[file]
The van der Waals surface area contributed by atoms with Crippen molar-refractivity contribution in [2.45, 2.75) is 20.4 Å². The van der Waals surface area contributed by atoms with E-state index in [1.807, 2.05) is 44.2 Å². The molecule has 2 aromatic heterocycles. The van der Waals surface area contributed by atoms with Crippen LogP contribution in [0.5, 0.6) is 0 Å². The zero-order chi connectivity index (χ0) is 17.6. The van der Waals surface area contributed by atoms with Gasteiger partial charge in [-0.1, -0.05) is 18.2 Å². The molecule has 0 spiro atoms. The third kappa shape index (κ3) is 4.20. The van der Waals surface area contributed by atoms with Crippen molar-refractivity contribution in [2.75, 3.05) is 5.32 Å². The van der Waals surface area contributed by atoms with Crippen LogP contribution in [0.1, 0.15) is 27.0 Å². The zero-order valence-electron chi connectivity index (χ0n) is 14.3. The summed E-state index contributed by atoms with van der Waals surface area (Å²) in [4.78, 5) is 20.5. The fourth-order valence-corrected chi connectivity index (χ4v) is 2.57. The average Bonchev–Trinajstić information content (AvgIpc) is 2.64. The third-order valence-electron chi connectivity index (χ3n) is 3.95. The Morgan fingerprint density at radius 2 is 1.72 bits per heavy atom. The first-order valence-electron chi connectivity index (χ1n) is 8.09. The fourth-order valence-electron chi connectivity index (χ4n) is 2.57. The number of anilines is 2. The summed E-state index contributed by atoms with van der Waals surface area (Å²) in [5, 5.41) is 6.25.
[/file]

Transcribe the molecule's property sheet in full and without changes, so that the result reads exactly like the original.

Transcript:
The van der Waals surface area contributed by atoms with Crippen molar-refractivity contribution in [2.45, 2.75) is 20.4 Å². The van der Waals surface area contributed by atoms with E-state index in [1.807, 2.05) is 44.2 Å². The molecule has 2 aromatic heterocycles. The van der Waals surface area contributed by atoms with Crippen LogP contribution in [0.5, 0.6) is 0 Å². The zero-order chi connectivity index (χ0) is 17.6. The van der Waals surface area contributed by atoms with Gasteiger partial charge in [-0.1, -0.05) is 18.2 Å². The molecule has 0 spiro atoms. The third kappa shape index (κ3) is 4.20. The van der Waals surface area contributed by atoms with Crippen molar-refractivity contribution in [2.75, 3.05) is 5.32 Å². The van der Waals surface area contributed by atoms with Crippen LogP contribution in [0.1, 0.15) is 27.0 Å². The zero-order valence-electron chi connectivity index (χ0n) is 14.3. The summed E-state index contributed by atoms with van der Waals surface area (Å²) in [4.78, 5) is 20.5. The fourth-order valence-corrected chi connectivity index (χ4v) is 2.57. The average Bonchev–Trinajstić information content (AvgIpc) is 2.64. The third-order valence-electron chi connectivity index (χ3n) is 3.95. The Morgan fingerprint density at radius 2 is 1.72 bits per heavy atom. The first-order valence-electron chi connectivity index (χ1n) is 8.09. The fourth-order valence-electron chi connectivity index (χ4n) is 2.57. The number of anilines is 2. The summed E-state index contributed by atoms with van der Waals surface area (Å²) in [5, 5.41) is 6.25.